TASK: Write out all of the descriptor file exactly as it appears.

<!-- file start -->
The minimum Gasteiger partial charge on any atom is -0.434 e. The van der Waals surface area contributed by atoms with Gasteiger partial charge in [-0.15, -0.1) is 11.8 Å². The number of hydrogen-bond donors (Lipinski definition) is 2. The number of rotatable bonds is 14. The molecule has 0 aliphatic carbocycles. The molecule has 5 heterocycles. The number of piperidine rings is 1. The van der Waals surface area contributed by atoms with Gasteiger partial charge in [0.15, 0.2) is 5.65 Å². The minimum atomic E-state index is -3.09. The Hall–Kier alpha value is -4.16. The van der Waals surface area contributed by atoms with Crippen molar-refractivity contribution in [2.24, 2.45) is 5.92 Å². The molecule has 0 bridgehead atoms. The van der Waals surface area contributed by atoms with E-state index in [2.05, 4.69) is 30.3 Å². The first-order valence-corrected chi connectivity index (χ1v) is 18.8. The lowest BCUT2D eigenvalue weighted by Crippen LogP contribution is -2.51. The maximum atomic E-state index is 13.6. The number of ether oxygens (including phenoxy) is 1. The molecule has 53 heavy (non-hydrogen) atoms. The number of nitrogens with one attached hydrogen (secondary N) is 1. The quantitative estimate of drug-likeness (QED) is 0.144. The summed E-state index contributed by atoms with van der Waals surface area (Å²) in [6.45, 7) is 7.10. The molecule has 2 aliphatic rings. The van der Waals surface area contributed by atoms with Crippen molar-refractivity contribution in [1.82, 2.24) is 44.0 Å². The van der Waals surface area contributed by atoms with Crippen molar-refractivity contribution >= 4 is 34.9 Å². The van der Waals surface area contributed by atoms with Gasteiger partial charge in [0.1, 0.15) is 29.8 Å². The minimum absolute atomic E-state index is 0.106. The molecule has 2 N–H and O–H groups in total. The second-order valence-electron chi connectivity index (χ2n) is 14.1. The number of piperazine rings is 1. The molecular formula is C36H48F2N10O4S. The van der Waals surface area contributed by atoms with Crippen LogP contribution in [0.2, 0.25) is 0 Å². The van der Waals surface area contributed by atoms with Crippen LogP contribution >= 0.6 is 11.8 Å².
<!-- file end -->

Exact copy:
The minimum Gasteiger partial charge on any atom is -0.434 e. The van der Waals surface area contributed by atoms with Gasteiger partial charge in [-0.15, -0.1) is 11.8 Å². The number of hydrogen-bond donors (Lipinski definition) is 2. The number of rotatable bonds is 14. The molecule has 0 aliphatic carbocycles. The molecule has 5 heterocycles. The number of piperidine rings is 1. The van der Waals surface area contributed by atoms with Gasteiger partial charge in [0.15, 0.2) is 5.65 Å². The minimum atomic E-state index is -3.09. The Hall–Kier alpha value is -4.16. The van der Waals surface area contributed by atoms with Crippen molar-refractivity contribution in [2.24, 2.45) is 5.92 Å². The molecule has 0 bridgehead atoms. The van der Waals surface area contributed by atoms with E-state index in [2.05, 4.69) is 30.3 Å². The first-order valence-corrected chi connectivity index (χ1v) is 18.8. The lowest BCUT2D eigenvalue weighted by Crippen LogP contribution is -2.51. The maximum atomic E-state index is 13.6. The number of ether oxygens (including phenoxy) is 1. The molecule has 53 heavy (non-hydrogen) atoms. The number of nitrogens with one attached hydrogen (secondary N) is 1. The quantitative estimate of drug-likeness (QED) is 0.144. The summed E-state index contributed by atoms with van der Waals surface area (Å²) in [6.45, 7) is 7.10. The molecule has 2 aliphatic rings. The van der Waals surface area contributed by atoms with Crippen molar-refractivity contribution in [1.82, 2.24) is 44.0 Å². The van der Waals surface area contributed by atoms with Crippen molar-refractivity contribution >= 4 is 34.9 Å². The van der Waals surface area contributed by atoms with Gasteiger partial charge in [0.1, 0.15) is 29.8 Å². The minimum absolute atomic E-state index is 0.106. The molecule has 2 N–H and O–H groups in total. The second-order valence-electron chi connectivity index (χ2n) is 14.1. The number of piperazine rings is 1. The molecular formula is C36H48F2N10O4S. The van der Waals surface area contributed by atoms with Crippen LogP contribution in [0.2, 0.25) is 0 Å². The van der Waals surface area contributed by atoms with Crippen LogP contribution >= 0.6 is 11.8 Å².